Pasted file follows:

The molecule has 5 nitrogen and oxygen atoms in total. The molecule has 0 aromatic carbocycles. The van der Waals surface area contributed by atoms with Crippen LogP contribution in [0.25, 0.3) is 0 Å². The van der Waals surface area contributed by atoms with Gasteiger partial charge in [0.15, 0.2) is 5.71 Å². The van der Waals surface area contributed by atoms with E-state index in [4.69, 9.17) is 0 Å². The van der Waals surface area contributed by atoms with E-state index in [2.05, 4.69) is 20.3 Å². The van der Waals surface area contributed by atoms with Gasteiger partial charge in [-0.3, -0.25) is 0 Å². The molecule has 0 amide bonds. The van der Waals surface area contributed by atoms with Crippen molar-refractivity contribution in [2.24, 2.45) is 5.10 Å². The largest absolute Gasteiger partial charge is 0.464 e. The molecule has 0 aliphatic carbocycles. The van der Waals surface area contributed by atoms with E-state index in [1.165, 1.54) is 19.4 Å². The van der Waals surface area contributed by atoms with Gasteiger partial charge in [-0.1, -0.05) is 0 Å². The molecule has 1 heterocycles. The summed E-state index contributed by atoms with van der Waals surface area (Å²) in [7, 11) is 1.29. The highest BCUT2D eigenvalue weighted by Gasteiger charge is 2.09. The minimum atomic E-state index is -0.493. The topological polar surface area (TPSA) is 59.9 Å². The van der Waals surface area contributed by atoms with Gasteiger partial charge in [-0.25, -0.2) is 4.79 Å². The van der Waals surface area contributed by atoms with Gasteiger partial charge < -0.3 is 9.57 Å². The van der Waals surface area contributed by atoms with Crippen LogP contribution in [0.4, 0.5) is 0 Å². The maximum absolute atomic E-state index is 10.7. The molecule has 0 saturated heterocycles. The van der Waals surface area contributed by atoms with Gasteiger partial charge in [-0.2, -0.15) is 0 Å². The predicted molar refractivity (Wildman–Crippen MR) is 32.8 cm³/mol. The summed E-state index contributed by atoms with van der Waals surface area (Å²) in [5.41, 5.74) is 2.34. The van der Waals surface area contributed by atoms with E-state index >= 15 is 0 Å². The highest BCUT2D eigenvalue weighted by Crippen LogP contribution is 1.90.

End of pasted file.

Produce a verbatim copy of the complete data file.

The molecule has 5 nitrogen and oxygen atoms in total. The molecule has 0 aromatic carbocycles. The van der Waals surface area contributed by atoms with Crippen LogP contribution in [0.25, 0.3) is 0 Å². The van der Waals surface area contributed by atoms with Gasteiger partial charge in [0.15, 0.2) is 5.71 Å². The van der Waals surface area contributed by atoms with E-state index in [4.69, 9.17) is 0 Å². The van der Waals surface area contributed by atoms with E-state index in [2.05, 4.69) is 20.3 Å². The van der Waals surface area contributed by atoms with Gasteiger partial charge in [-0.3, -0.25) is 0 Å². The molecule has 0 amide bonds. The van der Waals surface area contributed by atoms with Crippen molar-refractivity contribution in [2.24, 2.45) is 5.10 Å². The largest absolute Gasteiger partial charge is 0.464 e. The molecule has 0 aliphatic carbocycles. The van der Waals surface area contributed by atoms with E-state index in [1.165, 1.54) is 19.4 Å². The van der Waals surface area contributed by atoms with Gasteiger partial charge in [-0.1, -0.05) is 0 Å². The molecule has 1 heterocycles. The summed E-state index contributed by atoms with van der Waals surface area (Å²) in [7, 11) is 1.29. The highest BCUT2D eigenvalue weighted by Gasteiger charge is 2.09. The minimum atomic E-state index is -0.493. The topological polar surface area (TPSA) is 59.9 Å². The van der Waals surface area contributed by atoms with Gasteiger partial charge in [-0.25, -0.2) is 4.79 Å². The van der Waals surface area contributed by atoms with Gasteiger partial charge < -0.3 is 9.57 Å². The van der Waals surface area contributed by atoms with Crippen LogP contribution in [0.4, 0.5) is 0 Å². The maximum absolute atomic E-state index is 10.7. The molecule has 0 saturated heterocycles. The van der Waals surface area contributed by atoms with Gasteiger partial charge in [-0.2, -0.15) is 0 Å². The predicted molar refractivity (Wildman–Crippen MR) is 32.8 cm³/mol. The summed E-state index contributed by atoms with van der Waals surface area (Å²) in [5.41, 5.74) is 2.34. The van der Waals surface area contributed by atoms with E-state index >= 15 is 0 Å². The highest BCUT2D eigenvalue weighted by Crippen LogP contribution is 1.90.